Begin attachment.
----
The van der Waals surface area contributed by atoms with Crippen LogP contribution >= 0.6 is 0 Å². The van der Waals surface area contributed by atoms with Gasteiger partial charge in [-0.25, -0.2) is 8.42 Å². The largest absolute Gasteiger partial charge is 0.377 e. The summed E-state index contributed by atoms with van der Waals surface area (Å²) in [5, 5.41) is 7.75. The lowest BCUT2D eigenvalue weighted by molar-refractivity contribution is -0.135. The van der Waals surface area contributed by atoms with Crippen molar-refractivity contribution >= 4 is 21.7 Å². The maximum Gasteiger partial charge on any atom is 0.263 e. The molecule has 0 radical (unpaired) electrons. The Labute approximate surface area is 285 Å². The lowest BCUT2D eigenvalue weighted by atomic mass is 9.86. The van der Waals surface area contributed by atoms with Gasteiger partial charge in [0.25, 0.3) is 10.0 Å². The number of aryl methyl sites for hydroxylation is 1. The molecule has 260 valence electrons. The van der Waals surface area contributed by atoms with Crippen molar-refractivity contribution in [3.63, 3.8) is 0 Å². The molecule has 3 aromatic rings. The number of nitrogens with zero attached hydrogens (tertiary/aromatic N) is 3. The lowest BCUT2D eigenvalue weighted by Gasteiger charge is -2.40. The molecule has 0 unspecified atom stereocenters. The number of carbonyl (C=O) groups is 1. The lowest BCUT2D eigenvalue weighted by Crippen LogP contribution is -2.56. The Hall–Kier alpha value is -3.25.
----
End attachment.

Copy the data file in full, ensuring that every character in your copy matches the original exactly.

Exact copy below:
The van der Waals surface area contributed by atoms with Crippen LogP contribution >= 0.6 is 0 Å². The van der Waals surface area contributed by atoms with Gasteiger partial charge in [-0.25, -0.2) is 8.42 Å². The largest absolute Gasteiger partial charge is 0.377 e. The summed E-state index contributed by atoms with van der Waals surface area (Å²) in [5, 5.41) is 7.75. The lowest BCUT2D eigenvalue weighted by molar-refractivity contribution is -0.135. The van der Waals surface area contributed by atoms with Crippen molar-refractivity contribution >= 4 is 21.7 Å². The maximum Gasteiger partial charge on any atom is 0.263 e. The molecule has 0 radical (unpaired) electrons. The Labute approximate surface area is 285 Å². The lowest BCUT2D eigenvalue weighted by atomic mass is 9.86. The van der Waals surface area contributed by atoms with Gasteiger partial charge in [0.25, 0.3) is 10.0 Å². The number of aryl methyl sites for hydroxylation is 1. The molecule has 260 valence electrons. The van der Waals surface area contributed by atoms with Crippen molar-refractivity contribution in [3.63, 3.8) is 0 Å². The molecule has 3 aromatic rings. The number of nitrogens with zero attached hydrogens (tertiary/aromatic N) is 3. The lowest BCUT2D eigenvalue weighted by Gasteiger charge is -2.40. The molecule has 0 unspecified atom stereocenters. The number of carbonyl (C=O) groups is 1. The lowest BCUT2D eigenvalue weighted by Crippen LogP contribution is -2.56. The Hall–Kier alpha value is -3.25.